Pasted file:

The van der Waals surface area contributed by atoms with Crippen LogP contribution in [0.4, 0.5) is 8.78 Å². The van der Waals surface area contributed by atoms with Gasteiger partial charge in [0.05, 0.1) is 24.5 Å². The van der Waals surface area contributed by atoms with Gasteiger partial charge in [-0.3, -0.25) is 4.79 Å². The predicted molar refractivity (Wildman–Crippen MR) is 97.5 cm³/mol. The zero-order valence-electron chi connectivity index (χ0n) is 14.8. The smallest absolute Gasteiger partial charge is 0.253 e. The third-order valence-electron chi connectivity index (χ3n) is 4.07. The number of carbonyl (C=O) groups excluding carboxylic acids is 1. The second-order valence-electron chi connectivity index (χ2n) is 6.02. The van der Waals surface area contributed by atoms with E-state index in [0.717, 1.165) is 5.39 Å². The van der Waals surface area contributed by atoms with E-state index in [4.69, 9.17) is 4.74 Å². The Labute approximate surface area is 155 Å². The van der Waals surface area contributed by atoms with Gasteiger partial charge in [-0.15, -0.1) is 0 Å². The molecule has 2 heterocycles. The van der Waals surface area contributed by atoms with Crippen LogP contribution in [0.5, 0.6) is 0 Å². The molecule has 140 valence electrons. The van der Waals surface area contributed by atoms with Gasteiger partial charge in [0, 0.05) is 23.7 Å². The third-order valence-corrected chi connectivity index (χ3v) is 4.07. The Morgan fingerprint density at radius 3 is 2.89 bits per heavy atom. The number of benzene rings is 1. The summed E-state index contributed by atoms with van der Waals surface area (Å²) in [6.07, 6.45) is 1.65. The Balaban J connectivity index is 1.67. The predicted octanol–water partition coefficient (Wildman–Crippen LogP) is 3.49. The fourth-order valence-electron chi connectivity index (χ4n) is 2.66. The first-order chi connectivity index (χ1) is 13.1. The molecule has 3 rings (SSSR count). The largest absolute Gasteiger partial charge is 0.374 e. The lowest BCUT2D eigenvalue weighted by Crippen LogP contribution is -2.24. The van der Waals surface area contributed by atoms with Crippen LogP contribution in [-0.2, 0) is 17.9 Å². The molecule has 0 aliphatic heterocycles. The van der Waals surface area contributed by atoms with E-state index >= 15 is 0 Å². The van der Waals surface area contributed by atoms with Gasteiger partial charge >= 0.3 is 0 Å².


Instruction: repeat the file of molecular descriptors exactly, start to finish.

The van der Waals surface area contributed by atoms with Crippen LogP contribution in [0.4, 0.5) is 8.78 Å². The van der Waals surface area contributed by atoms with Gasteiger partial charge in [0.05, 0.1) is 24.5 Å². The van der Waals surface area contributed by atoms with Gasteiger partial charge in [-0.3, -0.25) is 4.79 Å². The predicted molar refractivity (Wildman–Crippen MR) is 97.5 cm³/mol. The zero-order valence-electron chi connectivity index (χ0n) is 14.8. The smallest absolute Gasteiger partial charge is 0.253 e. The third-order valence-electron chi connectivity index (χ3n) is 4.07. The number of carbonyl (C=O) groups excluding carboxylic acids is 1. The second-order valence-electron chi connectivity index (χ2n) is 6.02. The van der Waals surface area contributed by atoms with E-state index in [0.717, 1.165) is 5.39 Å². The van der Waals surface area contributed by atoms with E-state index in [4.69, 9.17) is 4.74 Å². The Labute approximate surface area is 155 Å². The van der Waals surface area contributed by atoms with Gasteiger partial charge in [-0.15, -0.1) is 0 Å². The molecule has 2 heterocycles. The van der Waals surface area contributed by atoms with Crippen LogP contribution in [0.5, 0.6) is 0 Å². The molecule has 140 valence electrons. The van der Waals surface area contributed by atoms with Gasteiger partial charge in [0, 0.05) is 23.7 Å². The third-order valence-corrected chi connectivity index (χ3v) is 4.07. The Morgan fingerprint density at radius 3 is 2.89 bits per heavy atom. The number of benzene rings is 1. The summed E-state index contributed by atoms with van der Waals surface area (Å²) in [6.07, 6.45) is 1.65. The Balaban J connectivity index is 1.67. The predicted octanol–water partition coefficient (Wildman–Crippen LogP) is 3.49. The fourth-order valence-electron chi connectivity index (χ4n) is 2.66. The first-order chi connectivity index (χ1) is 13.1. The molecule has 3 rings (SSSR count). The largest absolute Gasteiger partial charge is 0.374 e. The lowest BCUT2D eigenvalue weighted by Crippen LogP contribution is -2.24. The van der Waals surface area contributed by atoms with Crippen LogP contribution in [-0.2, 0) is 17.9 Å². The molecule has 0 aliphatic heterocycles. The van der Waals surface area contributed by atoms with E-state index >= 15 is 0 Å². The van der Waals surface area contributed by atoms with Gasteiger partial charge >= 0.3 is 0 Å².